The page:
The receiver operating characteristics were calculated using Medcalc V9.3, and restricted cubic splines were performed with R.3.6.3 (R Foundation), while other analyses involved using SAS V9.4 for Windows (SAS Inst.). All statistical analyses were considered statistically significant, with two-sided P < 0·05.

Results

Demographic characteristics of the study population

Table 1 shows the baseline characteristics of the study participants with and without T2DM during follow-up. A total of 12 237 participants (4646 or 37·97 % men) were included in this study. Participants who developed T2DM were older, with a median age (interquartile range) of 53 (44–60) for T2DM and 50 (41–59) for non-T2DM, respectively. Values for systolic blood pressure, diastolic blood pressure, FPG, total cholesterol, TAG, LDL-cholesterol, METS-VF, VAI, ABSI, WHtR, WC and BMI were higher, while HDL-cholesterol levels were lower for those with T2DM than for those without (P < 0·001).

Table 1. Baseline characteristics of the included participants

(Numbers and percentages; median and interquartile ranges)

SBP, systolic blood pressure; DBP, diastolic blood pressure; FPG, fasting blood glucose; TC, total cholesterol; METS-VF, Metabolic Score for Visceral Fat; VAI, visceral adiposity index; ABSI, a body shape index; WHtR, waist-to-height ratio; WC, waist circumference.

Association of baseline Metabolic Score for Visceral Fat and type 2 diabetes mellitus risk

During a median follow-up of 6·01 (5·09–6·06) years, T2DM developed in 837 cases among the 12 237 participants. The incidence densities of T2DM were 3·55, 8·07, 12·42 and 22·63 per 1000 person-years for quartiles 1, 2, 3 and 4 of METS-VF, respectively (Table 2). In unadjusted model 1, with METS-VF quartile 1 as the reference, the hazard ratios for T2DM were 2·42 (95 % CI 1·81, 3·24), 3·96 (95 % CI 3·01, 5·22) and 7·74 (95 % CI 5·95, 10·07) for quartiles 2, 3 and 4, respectively. After adjusting for potential confounding factors, the positive association between METS-VF and T2DM risk persisted. In model 4, the hazard ratios for T2DM with quartiles 2, 3 and 4 of METS-VF were 2·18 (95 % CI 1·56, 3·07), 3·16 (95 % CI 2·27, 4·40) and 5·97 (95 % CI 4·28, 8·32), respectively, with quartile 1 as reference. T2DM risk significantly increased with higher quartiles of METS-VF (P trend < 0·001).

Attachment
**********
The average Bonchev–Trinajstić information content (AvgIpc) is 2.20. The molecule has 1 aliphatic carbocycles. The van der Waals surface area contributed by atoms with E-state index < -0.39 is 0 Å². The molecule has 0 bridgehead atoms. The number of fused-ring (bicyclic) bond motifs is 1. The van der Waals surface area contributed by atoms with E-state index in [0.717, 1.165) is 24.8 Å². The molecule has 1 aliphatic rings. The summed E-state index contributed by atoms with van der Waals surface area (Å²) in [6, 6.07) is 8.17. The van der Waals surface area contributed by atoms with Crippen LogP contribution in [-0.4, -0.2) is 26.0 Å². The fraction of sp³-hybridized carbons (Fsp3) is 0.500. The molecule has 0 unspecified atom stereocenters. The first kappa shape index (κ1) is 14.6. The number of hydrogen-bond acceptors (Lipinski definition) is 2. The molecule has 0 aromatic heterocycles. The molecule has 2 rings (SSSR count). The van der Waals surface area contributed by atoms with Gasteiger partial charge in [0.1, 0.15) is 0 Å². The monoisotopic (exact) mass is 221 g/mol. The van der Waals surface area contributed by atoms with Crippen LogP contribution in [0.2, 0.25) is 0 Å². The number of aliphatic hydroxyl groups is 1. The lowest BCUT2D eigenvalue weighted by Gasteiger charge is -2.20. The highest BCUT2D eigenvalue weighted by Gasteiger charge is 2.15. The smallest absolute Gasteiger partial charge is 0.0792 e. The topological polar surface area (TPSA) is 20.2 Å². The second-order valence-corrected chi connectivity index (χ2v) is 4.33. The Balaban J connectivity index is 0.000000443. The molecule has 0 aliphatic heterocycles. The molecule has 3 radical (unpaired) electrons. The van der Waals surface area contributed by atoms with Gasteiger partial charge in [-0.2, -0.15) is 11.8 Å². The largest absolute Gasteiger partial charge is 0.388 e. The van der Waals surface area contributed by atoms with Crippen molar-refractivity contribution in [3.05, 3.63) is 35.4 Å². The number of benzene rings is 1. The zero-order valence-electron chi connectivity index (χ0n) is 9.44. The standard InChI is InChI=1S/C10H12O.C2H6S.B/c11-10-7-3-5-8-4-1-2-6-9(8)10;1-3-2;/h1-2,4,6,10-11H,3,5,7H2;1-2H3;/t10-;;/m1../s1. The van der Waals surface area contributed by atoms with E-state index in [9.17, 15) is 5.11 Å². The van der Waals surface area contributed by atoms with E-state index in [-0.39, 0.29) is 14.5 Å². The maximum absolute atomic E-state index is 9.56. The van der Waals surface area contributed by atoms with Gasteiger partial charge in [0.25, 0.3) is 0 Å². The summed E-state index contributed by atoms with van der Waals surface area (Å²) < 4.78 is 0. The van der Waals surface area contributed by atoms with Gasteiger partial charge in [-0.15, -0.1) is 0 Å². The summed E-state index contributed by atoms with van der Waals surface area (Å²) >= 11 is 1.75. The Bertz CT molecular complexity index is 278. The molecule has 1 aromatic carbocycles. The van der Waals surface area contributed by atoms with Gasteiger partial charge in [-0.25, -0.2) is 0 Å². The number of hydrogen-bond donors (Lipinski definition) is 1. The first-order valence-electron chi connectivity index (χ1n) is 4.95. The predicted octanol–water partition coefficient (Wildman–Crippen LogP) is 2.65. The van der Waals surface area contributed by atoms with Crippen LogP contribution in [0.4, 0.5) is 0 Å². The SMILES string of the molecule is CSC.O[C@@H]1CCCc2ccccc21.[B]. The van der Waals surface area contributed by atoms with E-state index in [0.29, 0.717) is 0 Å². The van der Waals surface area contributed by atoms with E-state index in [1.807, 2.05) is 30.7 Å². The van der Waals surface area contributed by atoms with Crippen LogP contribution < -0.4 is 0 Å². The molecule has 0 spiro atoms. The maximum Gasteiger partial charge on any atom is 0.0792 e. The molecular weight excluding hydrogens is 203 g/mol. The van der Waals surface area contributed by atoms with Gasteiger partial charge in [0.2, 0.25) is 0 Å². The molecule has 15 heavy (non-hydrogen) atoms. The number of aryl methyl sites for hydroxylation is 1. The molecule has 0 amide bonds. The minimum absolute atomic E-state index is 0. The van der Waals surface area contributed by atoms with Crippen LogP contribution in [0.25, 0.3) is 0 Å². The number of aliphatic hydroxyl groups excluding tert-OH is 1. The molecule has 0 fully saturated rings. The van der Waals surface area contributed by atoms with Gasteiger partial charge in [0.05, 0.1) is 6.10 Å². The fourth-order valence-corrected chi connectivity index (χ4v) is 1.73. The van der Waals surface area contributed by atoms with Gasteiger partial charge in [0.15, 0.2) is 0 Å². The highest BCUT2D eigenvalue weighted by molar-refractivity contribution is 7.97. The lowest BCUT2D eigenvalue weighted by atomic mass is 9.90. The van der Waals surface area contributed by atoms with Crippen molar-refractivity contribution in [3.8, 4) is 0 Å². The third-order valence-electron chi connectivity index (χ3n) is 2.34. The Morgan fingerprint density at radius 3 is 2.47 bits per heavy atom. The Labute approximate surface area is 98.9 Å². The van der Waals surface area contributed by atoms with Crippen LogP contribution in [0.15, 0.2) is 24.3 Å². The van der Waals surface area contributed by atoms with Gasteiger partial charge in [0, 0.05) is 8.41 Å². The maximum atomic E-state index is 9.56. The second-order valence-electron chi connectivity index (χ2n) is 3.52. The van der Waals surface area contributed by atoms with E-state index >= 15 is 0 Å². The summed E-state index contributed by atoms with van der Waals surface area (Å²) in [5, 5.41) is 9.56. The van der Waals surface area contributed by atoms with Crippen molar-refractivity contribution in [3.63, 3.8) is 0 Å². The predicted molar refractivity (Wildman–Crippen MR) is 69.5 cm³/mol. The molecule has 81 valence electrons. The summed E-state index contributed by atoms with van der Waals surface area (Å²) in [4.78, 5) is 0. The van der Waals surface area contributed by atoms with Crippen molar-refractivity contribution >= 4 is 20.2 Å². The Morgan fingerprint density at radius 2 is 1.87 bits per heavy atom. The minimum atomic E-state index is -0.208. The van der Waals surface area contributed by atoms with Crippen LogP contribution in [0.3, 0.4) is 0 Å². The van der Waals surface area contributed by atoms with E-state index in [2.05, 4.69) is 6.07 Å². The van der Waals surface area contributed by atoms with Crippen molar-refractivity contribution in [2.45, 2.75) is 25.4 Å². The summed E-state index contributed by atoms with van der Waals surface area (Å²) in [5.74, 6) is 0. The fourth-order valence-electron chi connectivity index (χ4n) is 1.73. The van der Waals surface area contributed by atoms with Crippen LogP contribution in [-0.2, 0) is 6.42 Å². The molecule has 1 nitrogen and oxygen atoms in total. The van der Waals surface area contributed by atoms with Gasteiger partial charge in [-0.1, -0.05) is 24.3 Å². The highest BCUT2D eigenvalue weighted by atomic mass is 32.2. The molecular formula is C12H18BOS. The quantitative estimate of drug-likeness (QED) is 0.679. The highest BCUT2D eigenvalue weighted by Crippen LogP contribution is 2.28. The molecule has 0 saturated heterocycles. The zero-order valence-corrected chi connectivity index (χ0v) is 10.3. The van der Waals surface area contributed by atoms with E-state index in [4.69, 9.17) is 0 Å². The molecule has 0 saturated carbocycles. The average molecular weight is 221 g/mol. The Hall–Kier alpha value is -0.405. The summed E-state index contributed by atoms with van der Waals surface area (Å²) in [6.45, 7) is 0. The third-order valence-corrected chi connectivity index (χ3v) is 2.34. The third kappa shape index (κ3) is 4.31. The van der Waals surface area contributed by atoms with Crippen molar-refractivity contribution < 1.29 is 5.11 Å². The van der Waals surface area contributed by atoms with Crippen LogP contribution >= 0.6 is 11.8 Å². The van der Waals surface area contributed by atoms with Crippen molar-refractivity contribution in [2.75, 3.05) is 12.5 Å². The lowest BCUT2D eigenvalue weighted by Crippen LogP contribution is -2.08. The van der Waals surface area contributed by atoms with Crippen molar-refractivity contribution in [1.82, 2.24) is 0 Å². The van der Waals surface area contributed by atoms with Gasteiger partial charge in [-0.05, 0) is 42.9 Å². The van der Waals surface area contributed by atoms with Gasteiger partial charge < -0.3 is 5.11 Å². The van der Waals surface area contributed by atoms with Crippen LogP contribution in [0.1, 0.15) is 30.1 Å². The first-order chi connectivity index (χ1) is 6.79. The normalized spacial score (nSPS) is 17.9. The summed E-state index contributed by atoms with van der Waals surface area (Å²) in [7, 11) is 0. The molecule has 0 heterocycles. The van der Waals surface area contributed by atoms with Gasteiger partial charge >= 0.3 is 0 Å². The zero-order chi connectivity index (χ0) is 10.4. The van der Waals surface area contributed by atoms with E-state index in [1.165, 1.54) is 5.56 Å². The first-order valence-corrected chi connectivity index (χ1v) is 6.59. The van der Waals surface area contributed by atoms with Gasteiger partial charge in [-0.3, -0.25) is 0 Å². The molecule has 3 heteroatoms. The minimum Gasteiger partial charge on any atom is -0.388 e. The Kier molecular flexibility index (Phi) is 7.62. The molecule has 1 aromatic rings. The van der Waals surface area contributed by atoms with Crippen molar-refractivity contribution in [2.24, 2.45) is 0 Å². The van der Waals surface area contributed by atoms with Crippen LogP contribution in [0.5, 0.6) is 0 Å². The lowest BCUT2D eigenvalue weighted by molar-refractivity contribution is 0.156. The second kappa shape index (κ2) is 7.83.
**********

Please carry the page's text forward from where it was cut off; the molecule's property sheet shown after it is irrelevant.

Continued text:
Table 2. Cox proportional hazard regression analysis of the association of baseline metabolic score for visceral fat and risk of type 2 diabetes mellitus

(Hazard ratios and 95 % confidence intervals)

* Per 1000 person-years.

Model 1: Unadjusted.

Model 2: Adjusted for age and sex at baseline.

Model 3: Adjusted for age, sex, physical activity, tobacco, alcohol, education level, marital status and family history of type 2 diabetes mellitus at baseline.

Model 4: Adjusted for age, sex, physical activity, tobacco, alcohol, education level, marital status, family history of type 2 diabetes mellitus at baseline as well as systolic blood pressure, diastolic blood pressure, total cholesterol, LDL-cholesterol at baseline.

Sensitivity analysis: Adjusted for model 4 and further excluded participants with cancer, kidney disease, stroke, myocardial infarction or heart failure at baseline.

Risk of T2DM was increased with a per 1-sd increase in METS-VF for all participants. The adjusted hazard ratio was 2·15 (95 % CI 1·90, 2·44) in model 4. Restricted cubic splines indicated a significant nonlinear dose–response association between METS-VF and T2DM risk for all participants (P nonlinearity = 0·0347, Fig. 1)

Fig. 1. Dose–response association between Metabolic Score for Visceral Fat (METS-VF) and risk of type 2 diabetes mellitus (P nonlinearity = 0·0347).

Sensitivity analysis and subgroup analyses for the association of Metabolic Score for Visceral Fat and type 2 diabetes mellitus risk